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- Lessons from a compromised email account
- Outlook’s Search bar is moving to the Title bar
- Follow up: Send message using a command line
- Don’t use email password on other web sites. Use a password manager to store your passwords.
- Don’t reply to spam.
- If you don’t recognize the sender name and/or the address doesn’t match the display name, it’s spam.
- If your email host supports 2-step authentication, enable it. Yes, it can be annoying when you need to enter a code to check email, but it adds another level of safety to your account.
- If your email host allows multiple aliases, use them to register on other sites. (If you use Outlook.com, you can change a setting so the aliases cannot be used to log into the email account.)
A client contacted me for help after they received an email from Office 365 saying a user’s account was restricted from sending messages because it sent a lot of potential spam. They wanted to know if the message was legitimate.
The message said: “User [user address] has been restricted from sending messages outside the organization due to potential compromised activity.” And yes, it was legitimate.
I logged into their Office 365 admin account and sure enough, the address sent several hundred spams over the course of 2 hours, after sending a handful of spam the day before in what appears to be a test run.
The user said he had several “weird messages” waiting in his Inbox when they logged in in the morning and didn’t think much of it as he deleted the messages.
The weird messages were replies to the spam messages. He thought the ones that included the replies were spammers, faking a reply.
- “It must have been someone else you were talking to.”
- “Who ever the **** you are quit using my email address.”
- “Don't recall Never used it. Only thot about it.”
A few of the replies included the original message. It was a simple one-line message with a spammy-looking link:
- Simply wanted to make sure that it's the one that you meant [spammy link]
- This is the one you asked me about [spammy link]
I honestly don’t understand why anyone would reply to spam, especially when the sender’s name and address did not match – the name in the reply header was a woman’s name, the email address format was the user’s full name and a traditional men’s name – but I know a lot of people do. Don't be one of those people.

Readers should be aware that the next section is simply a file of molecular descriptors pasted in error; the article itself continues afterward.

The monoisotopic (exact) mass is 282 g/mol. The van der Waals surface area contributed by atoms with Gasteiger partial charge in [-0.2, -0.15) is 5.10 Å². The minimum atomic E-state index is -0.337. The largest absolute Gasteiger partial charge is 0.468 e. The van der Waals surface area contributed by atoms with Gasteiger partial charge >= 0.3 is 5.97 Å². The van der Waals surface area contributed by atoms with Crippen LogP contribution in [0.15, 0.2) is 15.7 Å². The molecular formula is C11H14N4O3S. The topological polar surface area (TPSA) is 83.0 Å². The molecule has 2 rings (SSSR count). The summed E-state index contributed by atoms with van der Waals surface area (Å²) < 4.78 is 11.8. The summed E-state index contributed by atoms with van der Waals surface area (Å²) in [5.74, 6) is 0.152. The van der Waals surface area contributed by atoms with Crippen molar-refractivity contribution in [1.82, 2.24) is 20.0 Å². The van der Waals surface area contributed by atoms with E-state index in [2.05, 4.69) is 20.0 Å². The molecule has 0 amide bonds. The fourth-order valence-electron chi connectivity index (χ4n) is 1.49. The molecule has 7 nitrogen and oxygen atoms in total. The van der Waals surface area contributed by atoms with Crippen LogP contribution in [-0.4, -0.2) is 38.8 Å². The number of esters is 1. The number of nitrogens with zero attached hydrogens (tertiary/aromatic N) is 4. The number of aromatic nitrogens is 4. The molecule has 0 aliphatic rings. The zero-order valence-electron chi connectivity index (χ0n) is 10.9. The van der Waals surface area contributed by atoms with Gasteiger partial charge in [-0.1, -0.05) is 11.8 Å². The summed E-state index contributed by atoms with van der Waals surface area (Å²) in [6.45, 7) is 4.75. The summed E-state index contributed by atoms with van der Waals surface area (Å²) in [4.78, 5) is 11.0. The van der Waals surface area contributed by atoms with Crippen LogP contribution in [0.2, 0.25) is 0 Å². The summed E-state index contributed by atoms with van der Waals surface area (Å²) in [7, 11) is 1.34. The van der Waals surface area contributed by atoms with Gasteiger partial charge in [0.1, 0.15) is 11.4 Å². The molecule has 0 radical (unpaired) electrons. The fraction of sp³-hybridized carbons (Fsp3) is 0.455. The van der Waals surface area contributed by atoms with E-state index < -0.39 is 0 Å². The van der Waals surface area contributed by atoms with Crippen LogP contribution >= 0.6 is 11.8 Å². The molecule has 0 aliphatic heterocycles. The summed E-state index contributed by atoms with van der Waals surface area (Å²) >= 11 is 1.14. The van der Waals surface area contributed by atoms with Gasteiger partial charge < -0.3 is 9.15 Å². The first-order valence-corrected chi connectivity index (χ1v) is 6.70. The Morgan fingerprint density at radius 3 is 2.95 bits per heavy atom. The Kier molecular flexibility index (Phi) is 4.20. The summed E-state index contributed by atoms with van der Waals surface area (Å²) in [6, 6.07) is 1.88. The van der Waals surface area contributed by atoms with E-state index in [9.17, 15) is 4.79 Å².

When I asked the user if he used the same password on other sites, he said yes, a few. We checked his address at https://haveibeenpwned.com/ and discovered it was exposed in several data breaches.
I reset his email password and enabled multifactor authentication on his account. I left strict instructions to change his password on the other sites, to something different on each site. And definitely not to his new email password.
Office 365 subscribers on the Monthly channel have the option to try new features by enabling the Coming soon option. This month’s new feature is the search bar at the top of Outlook, in the title bar.
While the move reduces the amount of wasted space, especially for those who don’t use the reading pane on the right, and provides a larger search field when the reading pane is on the right, it’s not without negatives.
- The account and folder names are missing from the title bar, where they’ve lived for many years. (They are in the title bar of backstage, but that is not as convenient to verify which folder you’re in.)
- The search field is too far from the message list, resulting in too much mouse movement to get to it.
- It’s inconvenient to change the folder scope, with more mouse movement and extra clicks.
- The field selection dialog is extra clicks and you cannot pin frequently used fields to the search field.
Love it or hate it? Microsoft wants to hear what you think. Click on the Coming Soon button and at the bottom of the description, it will ask if the feature helps or not. Choose wisely and add your comments.
In addition to moving the search field, the new search has some nice enhancements: it will detect spelling errors and offer suggestions. It will also show you top three search results at the top of the search results. (Top results can be disabled in File > Options.)
In the last issue of EMO, I mentioned that the command line to create a new message was broken in a recent Outlook update.
This is the result of a permanent change to be compliant with RFC6068. Outlook incorrectly processed hfield values before the required “?” delimiter was specified.
Going forward, you will need to use a ? after the email address, not an &:
outlook.exe /c ipm.note /m email@example.com?subject=Me&body=myself
Description of the security update for Microsoft Exchange Server 2010: February 11, 2020
Description of the security update for Microsoft Exchange Server 2013: February 11, 2020
Description of the security update for Microsoft Exchange Server 2019 and 2016: February 11, 2020
MSExchangeDelivery.exe or EdgeTransport.exe crashes in Exchange Server 2013 and Exchange Server 2010
Description of the Connection Status dialog box in Outlook
Description of the security update for Outlook 2013: February 11, 2020
February 2020 updates for Microsoft Office
Microsoft released these security and non-security updates for Office in February 2020.